We are becoming an urban species. Around the world, more people now live in towns and cities than rural areas, and this historic shift in human settlement patterns is projected to continue through this century. How did this happen? What does it mean for our relationship to the natural world? Can we thrive as an urban species?
Urban living is associated with prosperity, diversity and innovation. But it is also associated with congestion, inequality, social conflict and environmental degradation. If we are to thrive as an urban species we must nurture learning that helps us find ways to balance the often conflicting goals of expanding opportunity, addressing divisive inequalities and radically reducing our impact on the ecosystems that support life on our planet.
This lecture will address these issues through a series of short talks followed by a public discussion. Bringing together the latest findings by Bristol’s leading researchers on cities and the environment, speakers include: Sean Fox (Senior Lecturer in Global Development and City Futures Theme Lead) on how we became an urban species; Helen Manchester (Reader in Digital Inequalities and Urban Futures) on how we can learn to thrive as an urban species; and Susan Parnell (Professor of Human Geography) on what it means to be an urban species. Andrew Kelly (Director, Festival of Ideas and Festival of the Future City) will chair the event.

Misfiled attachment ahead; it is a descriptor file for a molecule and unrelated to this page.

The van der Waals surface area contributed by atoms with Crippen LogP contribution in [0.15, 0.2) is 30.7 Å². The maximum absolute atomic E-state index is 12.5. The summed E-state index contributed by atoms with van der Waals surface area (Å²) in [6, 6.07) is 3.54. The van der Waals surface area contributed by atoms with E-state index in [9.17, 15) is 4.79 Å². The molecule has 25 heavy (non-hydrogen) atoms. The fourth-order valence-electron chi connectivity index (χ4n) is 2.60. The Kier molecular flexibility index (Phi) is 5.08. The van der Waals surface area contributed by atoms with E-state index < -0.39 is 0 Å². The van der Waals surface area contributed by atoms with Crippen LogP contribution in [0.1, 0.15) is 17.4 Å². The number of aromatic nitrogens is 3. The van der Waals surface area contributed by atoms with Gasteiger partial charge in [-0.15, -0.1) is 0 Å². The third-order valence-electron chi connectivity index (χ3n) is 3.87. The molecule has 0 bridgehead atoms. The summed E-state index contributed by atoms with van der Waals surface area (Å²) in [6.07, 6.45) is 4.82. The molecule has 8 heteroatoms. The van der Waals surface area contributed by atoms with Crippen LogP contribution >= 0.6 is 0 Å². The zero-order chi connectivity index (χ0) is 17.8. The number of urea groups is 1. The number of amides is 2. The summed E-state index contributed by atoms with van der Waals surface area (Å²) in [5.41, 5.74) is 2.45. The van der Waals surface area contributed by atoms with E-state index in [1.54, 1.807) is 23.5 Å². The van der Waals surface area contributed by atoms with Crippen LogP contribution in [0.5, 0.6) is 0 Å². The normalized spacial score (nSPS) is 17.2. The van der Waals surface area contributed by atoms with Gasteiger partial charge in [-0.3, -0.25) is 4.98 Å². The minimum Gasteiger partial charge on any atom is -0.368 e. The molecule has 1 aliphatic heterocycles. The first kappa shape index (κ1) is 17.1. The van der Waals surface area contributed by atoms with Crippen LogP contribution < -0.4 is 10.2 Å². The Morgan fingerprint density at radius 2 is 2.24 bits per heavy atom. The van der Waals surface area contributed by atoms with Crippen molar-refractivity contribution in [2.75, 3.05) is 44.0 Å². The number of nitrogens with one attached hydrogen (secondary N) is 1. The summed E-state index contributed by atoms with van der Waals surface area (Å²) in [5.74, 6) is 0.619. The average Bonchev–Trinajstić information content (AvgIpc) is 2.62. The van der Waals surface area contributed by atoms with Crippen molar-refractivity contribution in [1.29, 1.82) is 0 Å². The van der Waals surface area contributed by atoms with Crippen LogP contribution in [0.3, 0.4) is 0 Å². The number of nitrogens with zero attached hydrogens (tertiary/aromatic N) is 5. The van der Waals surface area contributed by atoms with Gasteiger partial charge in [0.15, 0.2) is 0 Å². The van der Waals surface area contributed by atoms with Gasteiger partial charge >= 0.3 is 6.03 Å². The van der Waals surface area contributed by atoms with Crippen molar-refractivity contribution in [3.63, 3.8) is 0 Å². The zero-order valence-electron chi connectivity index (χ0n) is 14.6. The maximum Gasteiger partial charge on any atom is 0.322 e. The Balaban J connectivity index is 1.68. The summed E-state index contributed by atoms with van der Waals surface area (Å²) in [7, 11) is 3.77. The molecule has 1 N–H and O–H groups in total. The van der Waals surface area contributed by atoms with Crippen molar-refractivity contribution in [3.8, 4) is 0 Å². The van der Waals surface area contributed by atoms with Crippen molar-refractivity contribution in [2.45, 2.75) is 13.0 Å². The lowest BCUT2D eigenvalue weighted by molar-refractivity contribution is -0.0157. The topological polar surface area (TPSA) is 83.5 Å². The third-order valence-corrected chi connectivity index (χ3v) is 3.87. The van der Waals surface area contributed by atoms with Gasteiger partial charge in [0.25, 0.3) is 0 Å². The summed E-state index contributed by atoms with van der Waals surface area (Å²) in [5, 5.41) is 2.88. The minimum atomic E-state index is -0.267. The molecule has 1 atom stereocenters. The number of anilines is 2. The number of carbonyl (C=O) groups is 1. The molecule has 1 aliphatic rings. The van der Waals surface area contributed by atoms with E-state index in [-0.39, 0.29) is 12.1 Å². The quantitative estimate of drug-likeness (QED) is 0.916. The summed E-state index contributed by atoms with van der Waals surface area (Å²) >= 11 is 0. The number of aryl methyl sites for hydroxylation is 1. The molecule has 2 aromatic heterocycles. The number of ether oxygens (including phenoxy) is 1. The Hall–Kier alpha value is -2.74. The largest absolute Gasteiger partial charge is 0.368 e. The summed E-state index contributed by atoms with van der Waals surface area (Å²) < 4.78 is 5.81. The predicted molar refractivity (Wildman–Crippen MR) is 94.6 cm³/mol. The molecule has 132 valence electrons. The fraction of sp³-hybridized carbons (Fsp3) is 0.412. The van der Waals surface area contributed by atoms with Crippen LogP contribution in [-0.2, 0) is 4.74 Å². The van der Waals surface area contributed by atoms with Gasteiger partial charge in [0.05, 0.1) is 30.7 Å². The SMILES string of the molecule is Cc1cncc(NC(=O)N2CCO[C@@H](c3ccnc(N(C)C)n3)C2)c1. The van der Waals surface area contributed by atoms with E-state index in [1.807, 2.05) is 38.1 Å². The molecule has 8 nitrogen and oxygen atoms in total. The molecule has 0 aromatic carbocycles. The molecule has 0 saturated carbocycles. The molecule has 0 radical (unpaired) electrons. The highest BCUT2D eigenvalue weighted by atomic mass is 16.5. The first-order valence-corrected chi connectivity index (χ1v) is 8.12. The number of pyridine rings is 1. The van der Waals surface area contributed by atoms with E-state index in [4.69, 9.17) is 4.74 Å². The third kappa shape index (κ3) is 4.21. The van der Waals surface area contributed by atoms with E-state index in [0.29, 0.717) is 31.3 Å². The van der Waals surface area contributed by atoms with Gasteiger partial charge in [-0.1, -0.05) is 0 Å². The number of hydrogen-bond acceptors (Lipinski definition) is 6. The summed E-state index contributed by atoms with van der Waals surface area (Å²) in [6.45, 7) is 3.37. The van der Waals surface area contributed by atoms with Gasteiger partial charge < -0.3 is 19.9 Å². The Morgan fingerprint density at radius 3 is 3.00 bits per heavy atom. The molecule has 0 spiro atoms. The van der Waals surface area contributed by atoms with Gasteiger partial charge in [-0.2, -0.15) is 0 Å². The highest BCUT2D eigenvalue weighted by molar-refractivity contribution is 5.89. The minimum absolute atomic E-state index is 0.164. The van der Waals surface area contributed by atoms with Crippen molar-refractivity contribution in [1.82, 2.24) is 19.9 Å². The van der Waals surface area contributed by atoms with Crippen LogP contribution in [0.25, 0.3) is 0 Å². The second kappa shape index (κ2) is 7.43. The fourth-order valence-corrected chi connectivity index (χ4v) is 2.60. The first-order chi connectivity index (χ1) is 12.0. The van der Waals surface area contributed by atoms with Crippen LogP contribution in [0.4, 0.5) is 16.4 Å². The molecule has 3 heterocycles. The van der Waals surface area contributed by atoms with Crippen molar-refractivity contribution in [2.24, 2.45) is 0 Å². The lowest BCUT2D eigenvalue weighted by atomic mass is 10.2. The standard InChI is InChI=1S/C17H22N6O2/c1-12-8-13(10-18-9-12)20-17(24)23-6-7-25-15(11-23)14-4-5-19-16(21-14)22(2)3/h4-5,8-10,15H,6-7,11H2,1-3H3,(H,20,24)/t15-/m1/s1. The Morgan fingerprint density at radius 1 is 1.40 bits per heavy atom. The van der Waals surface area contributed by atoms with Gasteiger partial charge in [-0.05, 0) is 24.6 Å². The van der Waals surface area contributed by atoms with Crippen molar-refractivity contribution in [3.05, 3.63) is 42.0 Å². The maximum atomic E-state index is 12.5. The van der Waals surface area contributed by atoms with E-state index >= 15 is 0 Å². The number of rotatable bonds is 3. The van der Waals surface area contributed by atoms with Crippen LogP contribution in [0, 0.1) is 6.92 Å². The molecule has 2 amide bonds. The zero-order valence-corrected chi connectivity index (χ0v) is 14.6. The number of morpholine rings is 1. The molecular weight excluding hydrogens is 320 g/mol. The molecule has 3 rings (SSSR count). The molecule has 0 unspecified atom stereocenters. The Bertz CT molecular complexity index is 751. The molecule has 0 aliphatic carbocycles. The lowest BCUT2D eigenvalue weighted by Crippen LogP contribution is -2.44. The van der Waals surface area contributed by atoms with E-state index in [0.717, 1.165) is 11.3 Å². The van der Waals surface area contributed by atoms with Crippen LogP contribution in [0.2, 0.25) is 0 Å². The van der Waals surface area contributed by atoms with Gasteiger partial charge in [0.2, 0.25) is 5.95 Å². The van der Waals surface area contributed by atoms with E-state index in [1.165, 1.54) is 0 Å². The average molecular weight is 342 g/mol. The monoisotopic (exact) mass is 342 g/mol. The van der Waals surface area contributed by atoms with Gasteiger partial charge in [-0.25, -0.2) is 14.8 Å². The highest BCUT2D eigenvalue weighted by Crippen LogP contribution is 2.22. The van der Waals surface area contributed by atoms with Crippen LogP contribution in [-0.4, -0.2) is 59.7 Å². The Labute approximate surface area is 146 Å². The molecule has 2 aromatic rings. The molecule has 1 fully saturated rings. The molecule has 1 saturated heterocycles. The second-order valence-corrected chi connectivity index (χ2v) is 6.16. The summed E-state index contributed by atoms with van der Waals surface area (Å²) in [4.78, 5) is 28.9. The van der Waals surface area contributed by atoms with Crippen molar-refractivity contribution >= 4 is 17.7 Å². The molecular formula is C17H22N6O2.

This event is free, but booking is required. Online booking is via Eventbrite and managed by the Cabot Institute. Please use the contact function in Eventbrite if you have any booking queries.
The Great Hall in the Wills Memorial Building has a loop system and is accessible to wheelchair users. If you have specific access concerns it is advisable to contact the venue direct.